Reverse mortgage proceeds may be used for any purpose as long as homeowners pay their property taxes, repairs, and insurance. To determine if a home equity conversion mortgage is the best option for your retirement needs, you should be aware of the following features:
- Borrowers may take advantage of the equity of their properties without having to sell or vacate the premises. This may be particularly beneficial for seniors who wish to continue to live in their homes.
- HECMs are non-recourse, federally guaranteed loans. This means that if a borrower owes more than the home is worth, they (or their remaining heirs) will not be required to pay the difference; instead, they will only be required to repay the loan balance or 95% of the home’s appraised value, whichever is less.
- Borrowers do not have to make monthly loan payments. An HECM loan only becomes Due and Payable when a maturity event occurs.
- HECM loans offer a flexible structure; proceeds may be received in the form of a lump sum, monthly payments, a line of credit, or a combination.
If you think a reverse mortgage may be suitable for your retirement, it’s important to review eligibility requirements.
What are the qualifications for a reverse mortgage?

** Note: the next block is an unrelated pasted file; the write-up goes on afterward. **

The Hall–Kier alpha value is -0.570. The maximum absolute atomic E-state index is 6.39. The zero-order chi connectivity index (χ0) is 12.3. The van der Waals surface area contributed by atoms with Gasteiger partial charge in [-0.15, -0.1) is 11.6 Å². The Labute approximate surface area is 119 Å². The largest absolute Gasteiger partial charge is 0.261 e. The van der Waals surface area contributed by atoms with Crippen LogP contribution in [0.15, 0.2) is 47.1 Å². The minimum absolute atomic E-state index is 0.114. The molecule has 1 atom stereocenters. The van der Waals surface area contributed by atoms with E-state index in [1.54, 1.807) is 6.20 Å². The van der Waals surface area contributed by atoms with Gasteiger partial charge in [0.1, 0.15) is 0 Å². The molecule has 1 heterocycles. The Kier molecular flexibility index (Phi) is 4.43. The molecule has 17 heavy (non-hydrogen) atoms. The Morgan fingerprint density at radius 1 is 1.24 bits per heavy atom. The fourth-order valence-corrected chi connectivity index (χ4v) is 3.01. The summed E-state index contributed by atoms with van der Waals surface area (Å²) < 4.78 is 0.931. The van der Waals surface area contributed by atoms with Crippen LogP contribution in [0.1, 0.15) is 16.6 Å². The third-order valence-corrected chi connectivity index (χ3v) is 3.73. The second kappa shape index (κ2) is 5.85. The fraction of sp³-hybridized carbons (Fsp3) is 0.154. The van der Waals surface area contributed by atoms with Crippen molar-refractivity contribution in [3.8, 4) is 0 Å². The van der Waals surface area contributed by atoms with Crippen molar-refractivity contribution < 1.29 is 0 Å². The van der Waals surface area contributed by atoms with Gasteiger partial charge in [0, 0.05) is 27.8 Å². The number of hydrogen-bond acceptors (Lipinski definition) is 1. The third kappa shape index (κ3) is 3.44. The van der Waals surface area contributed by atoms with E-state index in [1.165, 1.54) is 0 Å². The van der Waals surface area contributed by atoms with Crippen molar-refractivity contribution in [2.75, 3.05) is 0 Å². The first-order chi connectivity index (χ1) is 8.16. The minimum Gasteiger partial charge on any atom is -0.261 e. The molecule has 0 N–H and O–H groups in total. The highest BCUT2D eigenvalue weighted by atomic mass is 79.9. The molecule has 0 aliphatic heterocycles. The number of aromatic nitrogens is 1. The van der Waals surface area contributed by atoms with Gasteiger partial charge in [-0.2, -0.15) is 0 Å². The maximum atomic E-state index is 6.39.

The HECM program is insured and overseen by divisions of the Federal Government: the Department of Housing and Urban Development (HUD), and the Federal Housing Administration (FHA). These Federal agencies determine requirements for reverse mortgages administered through the HECM program. (Requirements on reverse mortgages not administered through the HECM program can vary — see the Jumbo Reverse Mortgages section for more information on that topic.)
HECM requirements include:
- Borrowers must be at least 62 years old (spouses may be younger if the primary borrower is over 62)
- Borrowers must have substantial equity in their home, usually over 50%
- Borrowers must meet with a HUD-approved third-party counselor
- Borrowers must occupy the mortgaged property as their primary residence
- Borrowers must remain current on all debts and other financial obligations
- Borrowers are required to maintain their home in accordance with all FHA standards
For more information on eligibility, check out the GoodLife reverse mortgage eligibility page. It can help you better understand whether you qualify for the HECM program, and what your next steps might be. If you still have questions, you can always speak with a GoodLife Reverse Mortgage Specialist, who is equipped to answer more specific questions.